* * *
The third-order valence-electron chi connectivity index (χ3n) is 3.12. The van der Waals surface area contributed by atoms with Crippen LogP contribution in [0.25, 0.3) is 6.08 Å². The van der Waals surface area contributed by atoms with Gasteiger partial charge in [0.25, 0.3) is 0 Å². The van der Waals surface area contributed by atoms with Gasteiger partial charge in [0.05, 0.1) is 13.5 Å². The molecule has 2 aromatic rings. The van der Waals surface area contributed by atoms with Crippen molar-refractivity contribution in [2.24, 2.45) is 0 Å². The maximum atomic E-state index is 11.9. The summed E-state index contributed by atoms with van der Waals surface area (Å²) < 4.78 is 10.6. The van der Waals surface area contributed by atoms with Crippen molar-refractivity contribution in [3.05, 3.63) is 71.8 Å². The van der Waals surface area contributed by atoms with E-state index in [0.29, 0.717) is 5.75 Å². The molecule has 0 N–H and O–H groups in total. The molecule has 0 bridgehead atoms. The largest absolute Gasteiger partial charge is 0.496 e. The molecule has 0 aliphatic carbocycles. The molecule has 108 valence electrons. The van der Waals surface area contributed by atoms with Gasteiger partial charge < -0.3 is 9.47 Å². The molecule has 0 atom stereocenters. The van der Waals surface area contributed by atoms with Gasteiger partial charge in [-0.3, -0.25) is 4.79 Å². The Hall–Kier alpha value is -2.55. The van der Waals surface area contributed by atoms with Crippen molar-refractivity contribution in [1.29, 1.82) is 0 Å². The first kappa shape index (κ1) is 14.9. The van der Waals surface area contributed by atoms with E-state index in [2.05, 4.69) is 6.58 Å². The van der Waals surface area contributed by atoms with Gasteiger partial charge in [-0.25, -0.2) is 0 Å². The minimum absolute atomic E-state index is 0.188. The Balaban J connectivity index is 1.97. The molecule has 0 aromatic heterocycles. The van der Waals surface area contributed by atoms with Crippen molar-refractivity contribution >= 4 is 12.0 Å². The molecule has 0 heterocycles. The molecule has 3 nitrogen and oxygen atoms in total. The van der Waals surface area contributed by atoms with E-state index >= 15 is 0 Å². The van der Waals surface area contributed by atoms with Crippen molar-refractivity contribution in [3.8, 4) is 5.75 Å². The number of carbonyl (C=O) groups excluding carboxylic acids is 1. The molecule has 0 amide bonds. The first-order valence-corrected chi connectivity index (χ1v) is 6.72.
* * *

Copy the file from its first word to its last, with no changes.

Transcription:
The third-order valence-electron chi connectivity index (χ3n) is 3.12. The van der Waals surface area contributed by atoms with Crippen LogP contribution in [0.25, 0.3) is 6.08 Å². The van der Waals surface area contributed by atoms with Gasteiger partial charge in [0.25, 0.3) is 0 Å². The van der Waals surface area contributed by atoms with Gasteiger partial charge in [0.05, 0.1) is 13.5 Å². The molecule has 2 aromatic rings. The van der Waals surface area contributed by atoms with Crippen molar-refractivity contribution in [2.24, 2.45) is 0 Å². The maximum atomic E-state index is 11.9. The summed E-state index contributed by atoms with van der Waals surface area (Å²) < 4.78 is 10.6. The van der Waals surface area contributed by atoms with Crippen molar-refractivity contribution in [3.05, 3.63) is 71.8 Å². The van der Waals surface area contributed by atoms with E-state index in [0.29, 0.717) is 5.75 Å². The molecule has 0 N–H and O–H groups in total. The molecule has 0 bridgehead atoms. The largest absolute Gasteiger partial charge is 0.496 e. The molecule has 0 aliphatic carbocycles. The molecule has 108 valence electrons. The van der Waals surface area contributed by atoms with Gasteiger partial charge < -0.3 is 9.47 Å². The molecule has 0 atom stereocenters. The van der Waals surface area contributed by atoms with Gasteiger partial charge in [-0.3, -0.25) is 4.79 Å². The Hall–Kier alpha value is -2.55. The van der Waals surface area contributed by atoms with Crippen molar-refractivity contribution in [1.29, 1.82) is 0 Å². The first kappa shape index (κ1) is 14.9. The van der Waals surface area contributed by atoms with E-state index in [2.05, 4.69) is 6.58 Å². The van der Waals surface area contributed by atoms with Gasteiger partial charge in [-0.25, -0.2) is 0 Å². The minimum absolute atomic E-state index is 0.188. The Balaban J connectivity index is 1.97. The molecule has 0 aromatic heterocycles. The van der Waals surface area contributed by atoms with Crippen molar-refractivity contribution >= 4 is 12.0 Å². The molecule has 0 heterocycles. The molecule has 3 nitrogen and oxygen atoms in total. The van der Waals surface area contributed by atoms with E-state index >= 15 is 0 Å². The van der Waals surface area contributed by atoms with Crippen molar-refractivity contribution in [3.8, 4) is 5.75 Å². The number of carbonyl (C=O) groups excluding carboxylic acids is 1. The molecule has 0 amide bonds. The first-order valence-corrected chi connectivity index (χ1v) is 6.72.